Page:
Free Fluid? Not just in Trauma!

63yo M c/o severe abdominal pain that awoke him from sleep at 0600.  Presented to ED at 1200 c/o lower abdominal pain.  Triage nurse noted patient to be slightly pale so placed the patient into the resuscitation room.  +Nausea, no vomiting; no back pain; no chest pain; no SOB; no travel.

O/E: BP: 185/79, HR: 90, RR 16, O2 Saturation: 100% RA, Temperature: 36.5 degrees Celsius

Looks uncomfortable, slightly pale.  CVS/Resp – WNL; Abdo: No scars, umbilical hernia present – reducible, but noted to be discoloured – thought to represent Cullen’s sign.  Tender to palpation diffusely over abdomen, no guarding no rebound.  Peripheral pulses present, extremities warm to touch.

Let’s pull out the POCUS!

Bedside POCUS: Aorta <3cm from xiphoid to bifurcation; RUQ – Free Fluid at caudal tip, hypoechoic mass can be seen projecting into liver.  LUQ – no FF present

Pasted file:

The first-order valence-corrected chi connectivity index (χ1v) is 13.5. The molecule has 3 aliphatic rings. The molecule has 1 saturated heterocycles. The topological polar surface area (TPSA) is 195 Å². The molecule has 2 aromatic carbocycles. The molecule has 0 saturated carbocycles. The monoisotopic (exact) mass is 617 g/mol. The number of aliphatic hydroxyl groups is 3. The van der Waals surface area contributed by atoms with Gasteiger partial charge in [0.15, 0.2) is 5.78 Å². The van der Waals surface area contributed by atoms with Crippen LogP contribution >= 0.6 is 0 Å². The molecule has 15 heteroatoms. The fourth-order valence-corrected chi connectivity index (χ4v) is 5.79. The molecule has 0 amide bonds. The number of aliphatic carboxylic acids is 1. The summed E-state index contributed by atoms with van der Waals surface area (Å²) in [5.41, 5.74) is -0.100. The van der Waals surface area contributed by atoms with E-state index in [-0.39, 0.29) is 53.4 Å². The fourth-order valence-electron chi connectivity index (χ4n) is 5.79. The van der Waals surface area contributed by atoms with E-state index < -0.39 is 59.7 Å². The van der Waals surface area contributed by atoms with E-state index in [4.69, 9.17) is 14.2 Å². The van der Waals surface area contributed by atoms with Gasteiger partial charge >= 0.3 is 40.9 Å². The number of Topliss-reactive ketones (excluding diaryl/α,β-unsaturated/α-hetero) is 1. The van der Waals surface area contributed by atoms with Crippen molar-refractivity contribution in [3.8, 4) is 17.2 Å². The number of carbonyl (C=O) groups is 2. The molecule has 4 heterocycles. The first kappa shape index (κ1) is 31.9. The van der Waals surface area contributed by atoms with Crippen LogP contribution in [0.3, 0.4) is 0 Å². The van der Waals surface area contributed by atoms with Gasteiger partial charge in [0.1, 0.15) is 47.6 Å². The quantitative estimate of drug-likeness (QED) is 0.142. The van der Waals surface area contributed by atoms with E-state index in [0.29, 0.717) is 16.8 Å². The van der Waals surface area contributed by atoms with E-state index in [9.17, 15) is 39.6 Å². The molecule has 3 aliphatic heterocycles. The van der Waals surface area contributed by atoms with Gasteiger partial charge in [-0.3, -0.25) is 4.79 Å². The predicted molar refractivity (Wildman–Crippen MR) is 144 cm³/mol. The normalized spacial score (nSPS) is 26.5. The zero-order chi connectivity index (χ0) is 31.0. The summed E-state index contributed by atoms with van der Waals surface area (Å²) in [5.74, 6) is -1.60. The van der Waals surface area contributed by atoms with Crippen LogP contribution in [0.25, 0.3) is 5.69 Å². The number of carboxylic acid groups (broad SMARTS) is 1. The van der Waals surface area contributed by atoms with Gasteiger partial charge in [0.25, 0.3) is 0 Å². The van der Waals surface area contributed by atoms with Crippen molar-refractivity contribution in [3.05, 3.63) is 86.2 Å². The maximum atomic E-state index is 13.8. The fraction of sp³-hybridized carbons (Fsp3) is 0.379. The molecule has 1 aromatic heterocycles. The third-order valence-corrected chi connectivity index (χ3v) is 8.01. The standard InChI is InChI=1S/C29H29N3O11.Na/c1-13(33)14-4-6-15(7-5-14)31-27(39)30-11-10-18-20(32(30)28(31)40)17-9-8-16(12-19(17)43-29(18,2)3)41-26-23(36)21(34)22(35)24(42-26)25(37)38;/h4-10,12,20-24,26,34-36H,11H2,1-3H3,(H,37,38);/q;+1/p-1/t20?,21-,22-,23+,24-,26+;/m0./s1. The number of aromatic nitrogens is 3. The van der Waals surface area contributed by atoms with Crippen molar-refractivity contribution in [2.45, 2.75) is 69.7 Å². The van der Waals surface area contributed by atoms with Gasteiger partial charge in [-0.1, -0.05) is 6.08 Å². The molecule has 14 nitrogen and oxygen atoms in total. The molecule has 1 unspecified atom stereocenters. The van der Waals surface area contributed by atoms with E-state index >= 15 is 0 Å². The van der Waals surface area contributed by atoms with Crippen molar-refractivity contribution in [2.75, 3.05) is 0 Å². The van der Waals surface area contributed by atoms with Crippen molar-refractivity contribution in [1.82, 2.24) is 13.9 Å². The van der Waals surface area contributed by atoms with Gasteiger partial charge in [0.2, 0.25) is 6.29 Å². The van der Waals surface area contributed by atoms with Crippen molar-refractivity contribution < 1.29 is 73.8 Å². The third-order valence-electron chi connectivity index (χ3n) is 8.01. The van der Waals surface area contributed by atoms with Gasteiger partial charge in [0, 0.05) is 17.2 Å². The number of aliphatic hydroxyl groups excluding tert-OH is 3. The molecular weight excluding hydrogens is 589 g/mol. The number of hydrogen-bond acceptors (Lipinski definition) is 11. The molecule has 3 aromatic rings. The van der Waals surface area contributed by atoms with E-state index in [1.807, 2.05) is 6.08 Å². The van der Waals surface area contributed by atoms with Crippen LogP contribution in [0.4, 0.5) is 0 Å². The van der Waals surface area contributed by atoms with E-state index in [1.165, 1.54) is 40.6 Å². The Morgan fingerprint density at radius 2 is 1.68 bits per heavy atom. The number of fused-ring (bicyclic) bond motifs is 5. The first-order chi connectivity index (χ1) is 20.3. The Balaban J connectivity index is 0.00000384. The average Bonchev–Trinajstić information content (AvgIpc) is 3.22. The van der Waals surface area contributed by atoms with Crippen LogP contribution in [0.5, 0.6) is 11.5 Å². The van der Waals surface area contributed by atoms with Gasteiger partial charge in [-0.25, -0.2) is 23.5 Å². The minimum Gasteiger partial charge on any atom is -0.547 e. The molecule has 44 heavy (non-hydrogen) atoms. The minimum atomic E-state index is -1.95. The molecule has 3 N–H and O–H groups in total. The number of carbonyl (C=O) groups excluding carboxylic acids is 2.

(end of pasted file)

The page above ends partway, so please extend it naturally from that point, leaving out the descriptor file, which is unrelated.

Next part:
Vitals were stable but because of positive POCUS for FF, patient was expedited for CT abdomen (within 5 minutes of arriving to resuscitation room).  His CT report was received within minutes of his CT being completed and showed a moderately large hemoperitoneum with active extravasation from a large gallbladder mass invading the liver.

Patient was sent to Interventional Radiology where he had embolization within 45 minutes of his presentation.  His hemoglobin dropped 30 points from the time he presented to the ED to the time he went for embolization.

POCUS was extremely helpful in the care of this patient.  His free fluid was picked up immediately and he had imaging and embolization done in an expedited manner because of this.  Had POCUS not been available or utilized, his stable vital signs may have masked the true urgency of his presentation and his disposition may have taken longer to reach leading to a potential adverse outcome.

Learning point: Checking for free fluid in the abdomen should not be limited to trauma patients.

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